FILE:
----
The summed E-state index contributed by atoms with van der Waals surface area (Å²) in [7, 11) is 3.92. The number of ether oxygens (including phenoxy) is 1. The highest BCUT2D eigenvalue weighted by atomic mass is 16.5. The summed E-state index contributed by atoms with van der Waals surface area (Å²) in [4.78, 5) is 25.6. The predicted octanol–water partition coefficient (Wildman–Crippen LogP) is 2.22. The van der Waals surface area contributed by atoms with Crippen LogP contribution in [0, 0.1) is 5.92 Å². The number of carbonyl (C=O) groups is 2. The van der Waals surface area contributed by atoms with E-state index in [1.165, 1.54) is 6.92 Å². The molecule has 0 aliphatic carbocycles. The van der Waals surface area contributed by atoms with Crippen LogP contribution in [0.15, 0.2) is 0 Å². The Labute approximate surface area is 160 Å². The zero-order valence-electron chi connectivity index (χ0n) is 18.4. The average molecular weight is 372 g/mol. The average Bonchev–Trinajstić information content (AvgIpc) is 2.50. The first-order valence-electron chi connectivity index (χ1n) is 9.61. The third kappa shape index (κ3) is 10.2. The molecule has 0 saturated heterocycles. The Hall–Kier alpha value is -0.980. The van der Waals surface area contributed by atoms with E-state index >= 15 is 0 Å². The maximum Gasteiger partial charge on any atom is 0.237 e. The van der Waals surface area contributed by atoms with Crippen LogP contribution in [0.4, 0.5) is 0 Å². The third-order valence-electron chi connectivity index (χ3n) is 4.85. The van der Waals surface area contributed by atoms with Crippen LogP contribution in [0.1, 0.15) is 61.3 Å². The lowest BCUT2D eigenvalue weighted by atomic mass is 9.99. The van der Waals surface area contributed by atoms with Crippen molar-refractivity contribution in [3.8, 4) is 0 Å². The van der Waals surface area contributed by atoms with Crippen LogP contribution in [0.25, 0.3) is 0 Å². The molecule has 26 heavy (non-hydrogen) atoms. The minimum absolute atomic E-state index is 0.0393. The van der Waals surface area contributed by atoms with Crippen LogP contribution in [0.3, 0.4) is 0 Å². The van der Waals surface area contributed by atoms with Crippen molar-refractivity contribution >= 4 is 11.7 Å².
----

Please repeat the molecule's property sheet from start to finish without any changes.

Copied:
The summed E-state index contributed by atoms with van der Waals surface area (Å²) in [7, 11) is 3.92. The number of ether oxygens (including phenoxy) is 1. The highest BCUT2D eigenvalue weighted by atomic mass is 16.5. The summed E-state index contributed by atoms with van der Waals surface area (Å²) in [4.78, 5) is 25.6. The predicted octanol–water partition coefficient (Wildman–Crippen LogP) is 2.22. The van der Waals surface area contributed by atoms with Crippen LogP contribution in [0, 0.1) is 5.92 Å². The number of carbonyl (C=O) groups is 2. The van der Waals surface area contributed by atoms with E-state index in [1.165, 1.54) is 6.92 Å². The molecule has 0 aliphatic carbocycles. The van der Waals surface area contributed by atoms with Crippen LogP contribution in [0.15, 0.2) is 0 Å². The Labute approximate surface area is 160 Å². The zero-order valence-electron chi connectivity index (χ0n) is 18.4. The average molecular weight is 372 g/mol. The average Bonchev–Trinajstić information content (AvgIpc) is 2.50. The first-order valence-electron chi connectivity index (χ1n) is 9.61. The third kappa shape index (κ3) is 10.2. The molecule has 0 saturated heterocycles. The Hall–Kier alpha value is -0.980. The van der Waals surface area contributed by atoms with E-state index >= 15 is 0 Å². The maximum Gasteiger partial charge on any atom is 0.237 e. The van der Waals surface area contributed by atoms with Crippen LogP contribution in [0.4, 0.5) is 0 Å². The third-order valence-electron chi connectivity index (χ3n) is 4.85. The van der Waals surface area contributed by atoms with Crippen LogP contribution in [0.1, 0.15) is 61.3 Å². The lowest BCUT2D eigenvalue weighted by atomic mass is 9.99. The van der Waals surface area contributed by atoms with Crippen molar-refractivity contribution in [3.8, 4) is 0 Å². The van der Waals surface area contributed by atoms with Crippen LogP contribution in [0.25, 0.3) is 0 Å². The molecule has 26 heavy (non-hydrogen) atoms. The minimum absolute atomic E-state index is 0.0393. The van der Waals surface area contributed by atoms with Crippen LogP contribution in [0.3, 0.4) is 0 Å². The van der Waals surface area contributed by atoms with Crippen molar-refractivity contribution >= 4 is 11.7 Å².